Deshaun Davis dominated in the SEC with a punishing style. Now headed for a future in the NFL, the youngster is taking that same mentality into the draft.
Deshaun Davis didn’t take the easy road to Auburn University. He won’t be leaving on it, either.
This spring, Davis is leaving Auburn University a better man and a much better football player than when the school found him. Born and raised in Pritchard, Alabama by a single mother, Davis began his odyssey towards the doorstep of the NFL.
In high school, the future All-SEC middle linebacker was All-State in his sophomore and junior seasons before tearing his ACL during workouts prior to his senior campaign. Even with the injury, Davis had legions of schools offering him including all of the SEC, namely Alabama and LSU.
Davis grew up an LSU fan. His entire family pulled for the Crimson Tide. He chose Auburn.
Believing the Tigers offered a family atmosphere, the former Bigor High School star went to Auburn expecting to compete for a significant role as a redshirt freshman. Instead, Davis only played in three games, totaling five tackles. To make matters worse, his grandmother passed prior to the season, never seeing Davis suit up for a college game.
With Davis at his lowest point, he found a proverbial port in the storm. Travis Williams, a former graduate assistant, was promoted to linebackers coach.
“He changed my life as a football player and as a person,” Davis said. “He showed me so much love. He showed his players that he loved us on and off the field too.”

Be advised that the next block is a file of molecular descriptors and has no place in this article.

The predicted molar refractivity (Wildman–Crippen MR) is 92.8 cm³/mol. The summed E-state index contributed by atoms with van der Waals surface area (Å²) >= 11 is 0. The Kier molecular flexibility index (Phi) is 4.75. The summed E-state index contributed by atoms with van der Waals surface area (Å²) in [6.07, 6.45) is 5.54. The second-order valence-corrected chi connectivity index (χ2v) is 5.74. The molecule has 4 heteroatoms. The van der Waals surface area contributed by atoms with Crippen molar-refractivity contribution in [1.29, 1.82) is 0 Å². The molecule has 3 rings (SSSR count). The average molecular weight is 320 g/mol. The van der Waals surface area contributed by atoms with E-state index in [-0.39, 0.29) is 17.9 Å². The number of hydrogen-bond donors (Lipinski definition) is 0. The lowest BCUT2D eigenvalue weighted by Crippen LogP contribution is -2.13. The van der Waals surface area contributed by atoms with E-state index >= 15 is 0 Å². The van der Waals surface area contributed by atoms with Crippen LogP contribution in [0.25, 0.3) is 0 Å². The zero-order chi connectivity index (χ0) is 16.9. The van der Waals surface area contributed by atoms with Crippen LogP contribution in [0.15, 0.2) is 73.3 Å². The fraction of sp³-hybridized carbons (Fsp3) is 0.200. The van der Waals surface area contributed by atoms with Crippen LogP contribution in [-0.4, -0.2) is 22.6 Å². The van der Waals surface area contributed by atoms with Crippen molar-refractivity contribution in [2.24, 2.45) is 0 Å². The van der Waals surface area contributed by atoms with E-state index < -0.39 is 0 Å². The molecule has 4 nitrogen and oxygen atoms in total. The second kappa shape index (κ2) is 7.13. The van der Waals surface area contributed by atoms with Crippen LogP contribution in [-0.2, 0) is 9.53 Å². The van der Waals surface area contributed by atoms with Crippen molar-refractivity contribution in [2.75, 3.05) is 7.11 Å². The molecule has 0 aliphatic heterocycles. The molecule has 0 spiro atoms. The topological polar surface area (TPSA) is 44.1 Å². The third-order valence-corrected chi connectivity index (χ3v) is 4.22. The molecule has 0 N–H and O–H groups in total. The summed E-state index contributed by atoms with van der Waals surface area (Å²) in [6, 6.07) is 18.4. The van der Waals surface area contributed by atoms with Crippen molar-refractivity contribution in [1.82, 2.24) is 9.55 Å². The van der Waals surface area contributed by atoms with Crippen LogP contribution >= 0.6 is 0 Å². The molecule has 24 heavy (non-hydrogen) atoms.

Under Williams, Davis flourished as a three-year starter for the Tigers, notching 194 tackles and 7.5 sacks over his final two collegiate seasons.
With the NFL Draft less than two months away, Davis has shifted his focus to the next level. At the Scouting Combine in Indianapolis, Davis tied for fourth among linebackers with 25 bench-press reps while finishing in the penultimate spot with a 31-inch vertical leap.
While the latter number is underwhelming, it helps to understand who Davis is as a player. He’s not going to make the flashy interception 20 yards downfield or range from sideline-to-sideline. Instead, he’s going to be the two-down run stuffer who can plug a gap and deliver a shot. Even with the NFL moving into a pass-heavy era, there’s always value in that type of player.
“I’m a downhill, physical linebacker,” Davis said. “I take pride in stopping the run. I know a lot of people say it’s a finesse game now, but I play physical. … I like to be the hammer, not the nail.”
Davis has spoken to all 32 teams and expects to keep in close contact up to and throughout the NFL Draft, beginning on April 25 and ending two days later. He’s been told to expect a late-round selection, but it doesn’t really matter. Davis just wants a chance.
“I have no clue (where I’ll be drafted),” Davis said. “I’ve been telling everyone in this business, it’s based on individual performance. It doesn’t matter if you’re a first-rounder or a camp body.”
Come late April, Davis will find out exactly how he measures up in the eyes of the NFL. Not that he cares.